I’ve always liked the idea of the 12 days of Christmas, beginning on Christmas day and ending in Epiphany. Or, as I celebrate it, beginning on Christmas Eve and lasting until I have to go back to work in January. I like that Christmas is a season, not just a day. So I’ve saved up a few Christmas posts, and I even have time to post and take pictures and do fun stuff! Yay!
So with the foresight of an experienced blogger, when I encountered an amazingly bad holiday event, instead of thinking, “Wow, this is amazingly bad!” I pulled out my camera and took notes. It’s one of the blessings of this constant chronicling, that bad experiences can actually be way more fun to write about than good ones.
Now, it should be said that I’m quite positive the experience I’m about to write about is one cherished by generations of New Englanders (it’s the only explanation!). The volunteers who make this happen are hard-working and well-intentioned — I’m positive. The non-profit agency who benefits from the ludicrous, er, eminently reasonable ticket prices are worthy, I’m sure.
But seriously, the Zoolights in Stoneham are like a horror movie waiting to happen.
OK, ok, the immense line for tickets should be a good sign that joys await within, right? Right? Right? Or at least the hefty price of entry should be an indication of value to come?
The first part is ok. You walk through the zoo, past the nocturnal animals and the incredibly stinky reindeer. But then you get to Santa’s workshop. Another line for a picture with Santa — granted a decent Santa. But you start to feel… uncomfortable about the decor. Half of the animatronics (creepy at the best of times) didn’t move. As we waited in line, I failed to snap a picture of flamethrower Santa. Let’s see if you think his holiday candle is festive now! Who you saying moves like a bowl full of jelly?
From there into the hall of horrors. I’m sure these exhibits were cute in 1950 (or whenever) when the Zoolights started. But now, not only are the exhibits really out of touch with what kids even know (see also Amy March above), but they’re starting to… rot. There’s mold and mildew. Leaves get blown in. The exhibits are disheveled.
Or like some of the newer exhibits, completely faded. Elmo should not be pink.
I’m frankly amazed that the kids aren’t terrified by these things. I found them extremely creepy, like this giant, molding bear that periodically opened his eyes:
I mean, people are afraid of non-mildewed clowns. But the kids didn’t seem to mind a bit.
Once you’ve gotten through the gauntlet of creepy creatures, you get to the carnival rides. Several of them were just normal carny rides, but the Merry Go Round had the freakiest looking animals EVEH. I mean, the horses looked demonic.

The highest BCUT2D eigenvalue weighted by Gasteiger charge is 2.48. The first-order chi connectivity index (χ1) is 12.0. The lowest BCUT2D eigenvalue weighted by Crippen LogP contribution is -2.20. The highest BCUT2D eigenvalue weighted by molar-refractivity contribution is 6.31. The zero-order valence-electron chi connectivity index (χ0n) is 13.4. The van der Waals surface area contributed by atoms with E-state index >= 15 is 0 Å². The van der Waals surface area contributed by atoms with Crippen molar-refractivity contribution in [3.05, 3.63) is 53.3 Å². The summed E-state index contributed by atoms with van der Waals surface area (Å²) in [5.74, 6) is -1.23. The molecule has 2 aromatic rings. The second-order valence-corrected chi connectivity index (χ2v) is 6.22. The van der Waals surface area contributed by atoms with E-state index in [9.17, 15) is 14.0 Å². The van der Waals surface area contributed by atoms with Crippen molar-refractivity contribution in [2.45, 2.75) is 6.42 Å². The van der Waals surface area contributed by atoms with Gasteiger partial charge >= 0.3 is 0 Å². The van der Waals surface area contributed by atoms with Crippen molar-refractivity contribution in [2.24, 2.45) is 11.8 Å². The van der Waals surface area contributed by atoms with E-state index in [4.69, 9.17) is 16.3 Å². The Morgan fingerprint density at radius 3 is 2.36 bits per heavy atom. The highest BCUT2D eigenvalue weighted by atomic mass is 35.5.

But the place was packed. Everyone seemed to be having fun! Except me. I was half writing the forthcoming scene of horror, doom and destruction in my head, along with this blog post. Also, it was cold.
Anyway, in case of the Zombie apocalypse, I recommend staying away from the zoo.
This, my friends, is a perfect Christmas. We’re at my mother-in-law’s house… which is to say we’re completely spoiled. The place is all Christmasy. She has, at least count, six Christmas trees up, two full size and several smaller ones. She has about 6 batches of baked goods and every possible treat you can imagine. She also bought out several toy and clothing stores to outfit us. She told us not to pack anything… she had everything – and she does!
I spent this lovely hour today: my husband was watching Tron, the boys were down pretending to nap, the Christmas music was on, the fireplace was roaring and in an extremely unexpected turn of events, it was snowing. I sat on the couch, quiet, and read “The Dark is Rising”, which is my favorite Christmas book. It was an astonishingly lovely moment.
Anyway, for Christmas Santa Husband bought me a Digital SLR camera. I bought a photography book a while back and read it through. This permitted me to know exactly what my point and shoot could or could not do. It can actually do a lot. I use ISO all the time and I think it immeasurably improved my pictures. But there were things I couldn’t do: anything with detachable lenses and most importantly f-stops. I thought about it for about two years. But I decided: I wanted a real camera. So I told my husband and left him to do all the research on which one was best yadda yadda. My new camera is a Pentak DAL 18-55 mm F3.5 – 5.6 AL.
It’s my first non-point-and-shoot, so I’m probably not well qualified to review it. But I have spent, oh, about 24 hours with it now and taken over 300 pictures. It’s a leap of faith to record Christmas morning on your brand new camera (do you know how to take the lens cap off?) but we did it. Here are all the pictures, but let me call some out:
This here explains why I needed this camera. In a point in shoot, usually, most of the picture in the camera is sharp. That’s great – it means Aunt Agnes isn’t a blur (or everything is) – but it also leads to flatter pictures. Snapshots. Nothing wrong with that, but I wanted more. So here is a “non flat” set of the same pictures:
And for your viewing pleasure, here’s a full set of Christmas pictures!.
PS – I have totally not figured out how to work my camera! But I’m looking forward to doing so!
For your viewing pleasure, I’ve uploaded the latest pictures up through Christmas!